Yes - as long as this does not become a habit. The initial invocation to sage Patanjali, and the final savasana are integral part of the class. In fact, it is best arrive five minutes before the class starting time in order to settle in. However, if on some day you are running late, do not give up - you may come in late (or leave early). We believe the class should be compassionate enough to make room for your personal exigencies.
Yoga can help in recovery after a period of sickness through rejuvenative, supported asanas. However, during sickness/ fever, the body needs complete rest. Also, in the interest of your fellow students, if you have a condition that is infectious, please stay away from the class till the period of active infection is over.
Yes. In fact, plan to come straight to class. Yoga can be very effective is removing the mental and physical fatigue of sitting hunched-up in one position in a car or on a flight.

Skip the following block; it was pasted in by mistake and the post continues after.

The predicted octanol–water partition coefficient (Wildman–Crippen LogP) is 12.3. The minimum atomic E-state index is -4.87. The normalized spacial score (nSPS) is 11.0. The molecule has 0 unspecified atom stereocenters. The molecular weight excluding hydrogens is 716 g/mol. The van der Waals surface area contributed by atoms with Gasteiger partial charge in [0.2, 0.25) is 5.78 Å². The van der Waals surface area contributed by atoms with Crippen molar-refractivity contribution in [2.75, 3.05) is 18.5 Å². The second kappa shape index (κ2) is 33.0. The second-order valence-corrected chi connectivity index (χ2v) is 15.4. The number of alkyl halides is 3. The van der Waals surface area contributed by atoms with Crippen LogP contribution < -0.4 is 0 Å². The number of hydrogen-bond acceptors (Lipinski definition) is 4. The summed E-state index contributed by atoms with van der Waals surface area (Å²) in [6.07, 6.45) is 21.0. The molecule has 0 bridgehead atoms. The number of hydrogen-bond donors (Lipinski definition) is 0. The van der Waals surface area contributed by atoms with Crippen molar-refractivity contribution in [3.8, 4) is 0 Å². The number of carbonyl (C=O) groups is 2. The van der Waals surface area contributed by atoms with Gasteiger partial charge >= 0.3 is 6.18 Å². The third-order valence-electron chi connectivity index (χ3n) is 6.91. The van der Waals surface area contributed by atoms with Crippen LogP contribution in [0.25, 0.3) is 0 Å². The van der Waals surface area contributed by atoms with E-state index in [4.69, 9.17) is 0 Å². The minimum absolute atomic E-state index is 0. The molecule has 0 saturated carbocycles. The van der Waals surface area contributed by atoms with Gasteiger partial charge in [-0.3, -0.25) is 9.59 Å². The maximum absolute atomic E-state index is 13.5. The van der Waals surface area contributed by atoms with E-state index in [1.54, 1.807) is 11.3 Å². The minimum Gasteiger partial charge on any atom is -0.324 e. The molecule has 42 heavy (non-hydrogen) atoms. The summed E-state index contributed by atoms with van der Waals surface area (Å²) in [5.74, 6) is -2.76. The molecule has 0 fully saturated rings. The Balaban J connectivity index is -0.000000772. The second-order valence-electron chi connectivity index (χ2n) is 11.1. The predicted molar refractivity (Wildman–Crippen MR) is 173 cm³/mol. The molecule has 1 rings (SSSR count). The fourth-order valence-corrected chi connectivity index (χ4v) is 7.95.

Yes. The practice can be adapted to rejuvenate you if you are physically tired or just plain sleepy. If you are indeed sleep deprived, you will sleep better after the practice.
Yes. However, inform the teacher and do the menstrual sequence instead of following the regular class. The menstrual sequence is effective in relieving the physical discomforts of menstruation (cramps, tiredness, irritability).
Not to a general class. An adapted yoga practice is effective in maintaining a healthy pregnancy and easing the process of delivery. However, the practice needs to be modified for this condition and is to be done only under guidance. Inform the teacher as soon as pregnancy is confirmed.
Three months after a vaginal and longer for a caesarian delivery.